Signs and symptoms of chemical pneumonia
Pneumonia is a lung inflammation, usually caused by viruses, bacteria or fungi. An unusual type of pneumonia is the one caused by chemicals.
Small particles, liquids, gases and dust inhalation can lead to a chemical pneumonia. Some of these chemicals affect not only the lungs; they can also cause multi-organ damage.
Another form of chemical pneumonia is aspiration pneumonia. Aspiration pneumonia refers to the problem of mouth contents entering the airways instead of going into the stomach. This can lead to an infection of the lungs, fever and breathing problems, even a bacterial pneumonia. Generally, a person who has a malfunctioning swallowing mechanism, who does not posses a good cough reflex, could develop aspiration pneumonia. You can also get pneumonia if you breathe in when vomiting.
The seriousness of chemical pneumonia is determined by many factors. One that inhales chlorine from a large outdoor pool will not have the same symptoms with the one that inhales chlorine from a small room.
The signs and symptoms vary with the time someone was exposed to the substance, the place (indoor or outdoor), type and strength of the substance (gas, vapor, particles, and liquid), the age of the exposed person, and the immediate health care measures applied.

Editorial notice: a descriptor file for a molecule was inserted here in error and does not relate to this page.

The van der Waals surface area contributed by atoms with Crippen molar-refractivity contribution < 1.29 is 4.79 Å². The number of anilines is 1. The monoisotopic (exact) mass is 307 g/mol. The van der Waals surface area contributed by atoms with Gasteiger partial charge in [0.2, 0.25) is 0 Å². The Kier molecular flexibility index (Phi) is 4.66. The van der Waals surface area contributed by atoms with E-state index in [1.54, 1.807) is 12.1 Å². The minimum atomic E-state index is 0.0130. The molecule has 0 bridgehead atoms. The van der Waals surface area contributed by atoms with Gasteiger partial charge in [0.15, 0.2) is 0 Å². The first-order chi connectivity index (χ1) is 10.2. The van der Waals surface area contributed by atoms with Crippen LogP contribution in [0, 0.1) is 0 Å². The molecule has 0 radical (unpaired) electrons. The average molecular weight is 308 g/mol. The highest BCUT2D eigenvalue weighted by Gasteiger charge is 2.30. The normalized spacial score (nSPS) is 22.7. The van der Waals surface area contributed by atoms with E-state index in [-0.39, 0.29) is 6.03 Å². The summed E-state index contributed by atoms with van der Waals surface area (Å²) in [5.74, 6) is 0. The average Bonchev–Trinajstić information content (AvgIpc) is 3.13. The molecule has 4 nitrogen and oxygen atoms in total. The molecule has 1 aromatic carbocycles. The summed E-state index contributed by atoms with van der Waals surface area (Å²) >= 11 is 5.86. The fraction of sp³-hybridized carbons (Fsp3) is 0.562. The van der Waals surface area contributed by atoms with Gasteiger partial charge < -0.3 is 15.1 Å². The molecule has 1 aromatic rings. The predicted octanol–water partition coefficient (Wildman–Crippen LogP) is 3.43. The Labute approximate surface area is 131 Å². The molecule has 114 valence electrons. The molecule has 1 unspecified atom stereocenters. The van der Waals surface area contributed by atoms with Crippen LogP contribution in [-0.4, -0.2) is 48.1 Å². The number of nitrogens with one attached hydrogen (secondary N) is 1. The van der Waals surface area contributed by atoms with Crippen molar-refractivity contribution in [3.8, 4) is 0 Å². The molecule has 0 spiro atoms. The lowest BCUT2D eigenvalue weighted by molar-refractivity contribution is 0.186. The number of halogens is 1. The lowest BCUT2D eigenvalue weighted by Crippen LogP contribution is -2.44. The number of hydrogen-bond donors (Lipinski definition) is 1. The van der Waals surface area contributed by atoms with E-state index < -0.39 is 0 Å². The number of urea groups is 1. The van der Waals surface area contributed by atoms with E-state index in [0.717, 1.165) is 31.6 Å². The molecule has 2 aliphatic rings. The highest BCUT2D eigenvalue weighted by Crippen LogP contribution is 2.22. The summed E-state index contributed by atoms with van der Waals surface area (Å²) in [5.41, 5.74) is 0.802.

Signs and symptoms of chemical pneumonia are: dry or wet cough (with bloody or yellowish sputum), the sensation of burning eyes, nose, mouth or throat; chest pain, nausea, difficulty in breathing, the change of voice, headaches, and disorientation.
When going to the doctor it might observe skin or nose burns, swelling eyes and tongue, blue or pale lips, rapid pulse, rapid breaths, fever, chemical odors, all depending of what type of chemical substance has affected you.
A person that has chemical pneumonia must be quickly transported to the hospital. Knowing what substance produced the pneumonia will help the doctors cure the patient.
You must go immediately to the doctor that is capable of treating someone with chemical pneumonia if you see and feel any of these symptoms: blue mouth and skin, nausea, vomiting, breathing problems, fatigue, chest pains, cough with bloody sputum, sudden chance of voice, unconsciousness.
To prevent chemical pneumonia people should use protective measures, and in case of an exposure to potentially deadly chemical substances, they should seek help at the hospital or at the poison control center. You should avoid fumes in closed spaces, open windows when cleaning with chemicals, and wear a mask and protective clothing when you use chemicals.
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